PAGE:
The same pattern explains the dependency of local producers on the Russian market in terms of long distance trade. Of all Georgia’s neighbors, only Russia features a predominantly different type of agricultural production than Georgia and thus is the only market able to consume all the local production (in addition to the significant historical Russian appetite for Georgian products). Other neighbors, like Turkey, Azerbaijan and Iran, have a similar agricultural production and thus a very limited interest in Georgia’s agricultural goods. On the contrary, they often dominate local markets and push local producers out thanks to their lower prices.

It was the Russian market’s demand for Georgian agricultural products that helped communities in the region overcome the most drastic consequences of Georgia’s socio-economic collapse after the dissolution of the USSR. Moreover, this long distance trade route allowed many families to maintain some of the living standards that they were used to before 1991. Locals claim that during this period, a family with an average orchard, which used to trade in Russian cities, could afford a car, medicine, and all the necessary basic household goods, while families with bigger orchards managed to build new houses or renovate older ones. Generally many of them refer to this period, which featured significant economic decline on a national level, as an era of relative prosperity.

Nowadays the price of apples in Georgia is said to be several times lower than it was in Russia before 2008, and the market has been overwhelmed by cheaper Turkish agricultural products. In more than 100 interviews conducted in the area, the absence of demand for agricultural products was the most frequently mentioned obstacle to the local economy’s recovery from the conflict. Even communities with proper irrigation and good harvests are stuck in deep poverty and debts as they are unable to sell their produce. It is important to realize that growing apples is often the only means for locals in this area with nearly absolute unemployment to live in a country lacking a proper social system and to earn the much-needed money for firewood, electricity and medicines. The levels of desperation are well illustrated by the fact that Georgians were recently offered 1 GEL (around 40 Euro-cents) for 25 kilograms of apples. Most of the locals agree that any kind of recovery in the region is barely possible without the reopening of the Russian market.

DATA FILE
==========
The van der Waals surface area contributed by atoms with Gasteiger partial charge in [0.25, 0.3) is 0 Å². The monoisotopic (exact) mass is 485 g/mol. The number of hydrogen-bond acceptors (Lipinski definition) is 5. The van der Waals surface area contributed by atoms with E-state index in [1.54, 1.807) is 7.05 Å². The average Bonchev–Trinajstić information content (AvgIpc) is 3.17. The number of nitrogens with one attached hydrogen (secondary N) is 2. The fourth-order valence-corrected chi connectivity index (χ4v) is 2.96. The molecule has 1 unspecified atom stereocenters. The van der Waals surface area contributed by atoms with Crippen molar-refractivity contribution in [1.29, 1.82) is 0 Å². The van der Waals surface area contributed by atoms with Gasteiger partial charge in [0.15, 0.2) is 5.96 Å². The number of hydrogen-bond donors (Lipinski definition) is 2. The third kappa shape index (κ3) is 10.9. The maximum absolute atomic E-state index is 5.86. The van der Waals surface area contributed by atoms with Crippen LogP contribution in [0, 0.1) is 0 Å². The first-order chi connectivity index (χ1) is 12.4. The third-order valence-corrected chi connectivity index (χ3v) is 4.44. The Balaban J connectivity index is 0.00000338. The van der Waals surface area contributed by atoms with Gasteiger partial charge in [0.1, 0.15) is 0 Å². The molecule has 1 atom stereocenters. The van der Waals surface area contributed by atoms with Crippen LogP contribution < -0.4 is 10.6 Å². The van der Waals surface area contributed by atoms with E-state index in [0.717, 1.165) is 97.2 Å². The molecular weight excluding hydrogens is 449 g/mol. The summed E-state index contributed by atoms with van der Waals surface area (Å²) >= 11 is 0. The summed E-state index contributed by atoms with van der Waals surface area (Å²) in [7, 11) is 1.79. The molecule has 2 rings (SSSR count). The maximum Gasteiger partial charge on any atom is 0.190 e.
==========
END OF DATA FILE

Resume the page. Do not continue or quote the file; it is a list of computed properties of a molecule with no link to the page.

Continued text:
CONCLUSIONS: The existing situation has one significant implication. Under conditions of desperation most of the interviewed locals claimed to be indifferent toward any kind of integration with the West or Russia based on ideology or values, and would prefer whichever that could ease their hardship. Therefore once the Russian market is re-opened for local agricultural production and money again starts to flow in, the Kremlin could obtain an increased leverage on the Georgian government. Under such circumstances, any Russian threats regarding the reintroduction of the trade embargo on such products, in connection with Georgia’s pro-western orientation, could spark waves of anger in this region in particular, anger which could under some circumstances be aimed towards Tbilisi rather than the Kremlin.

AUTHOR'S BIO: Tomáš Baranec is a graduate of Charles University in Prague. His research interests include nationalism and factors of ethnic conflicts and separatism in the Caucasus. He currently lives in Georgia where he continues his field research into current separatist movements in the region and monitors the situation on the South Ossetian Administrative Boundary Line.

(Image Attribution: Wikimapia)